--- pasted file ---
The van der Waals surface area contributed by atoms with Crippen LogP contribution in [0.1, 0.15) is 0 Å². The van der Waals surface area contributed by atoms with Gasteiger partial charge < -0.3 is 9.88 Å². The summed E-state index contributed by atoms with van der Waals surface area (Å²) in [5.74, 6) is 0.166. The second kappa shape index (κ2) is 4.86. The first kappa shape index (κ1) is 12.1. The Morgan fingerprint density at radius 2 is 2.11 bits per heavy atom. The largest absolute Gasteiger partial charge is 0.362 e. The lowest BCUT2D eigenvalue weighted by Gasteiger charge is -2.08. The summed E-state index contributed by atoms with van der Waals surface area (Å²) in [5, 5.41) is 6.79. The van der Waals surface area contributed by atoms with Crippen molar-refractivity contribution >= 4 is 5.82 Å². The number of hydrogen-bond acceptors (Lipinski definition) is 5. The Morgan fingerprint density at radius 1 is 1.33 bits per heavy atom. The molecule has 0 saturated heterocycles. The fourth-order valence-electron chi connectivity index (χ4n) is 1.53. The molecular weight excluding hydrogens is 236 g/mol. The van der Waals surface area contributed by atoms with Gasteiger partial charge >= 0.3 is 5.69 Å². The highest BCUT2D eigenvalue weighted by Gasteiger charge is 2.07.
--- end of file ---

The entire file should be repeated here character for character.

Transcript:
The van der Waals surface area contributed by atoms with Crippen LogP contribution in [0.1, 0.15) is 0 Å². The van der Waals surface area contributed by atoms with Gasteiger partial charge < -0.3 is 9.88 Å². The summed E-state index contributed by atoms with van der Waals surface area (Å²) in [5.74, 6) is 0.166. The second kappa shape index (κ2) is 4.86. The first kappa shape index (κ1) is 12.1. The Morgan fingerprint density at radius 2 is 2.11 bits per heavy atom. The largest absolute Gasteiger partial charge is 0.362 e. The lowest BCUT2D eigenvalue weighted by Gasteiger charge is -2.08. The summed E-state index contributed by atoms with van der Waals surface area (Å²) in [5, 5.41) is 6.79. The van der Waals surface area contributed by atoms with Crippen molar-refractivity contribution >= 4 is 5.82 Å². The number of hydrogen-bond acceptors (Lipinski definition) is 5. The Morgan fingerprint density at radius 1 is 1.33 bits per heavy atom. The molecule has 0 saturated heterocycles. The fourth-order valence-electron chi connectivity index (χ4n) is 1.53. The molecular weight excluding hydrogens is 236 g/mol. The van der Waals surface area contributed by atoms with Gasteiger partial charge >= 0.3 is 5.69 Å². The highest BCUT2D eigenvalue weighted by Gasteiger charge is 2.07.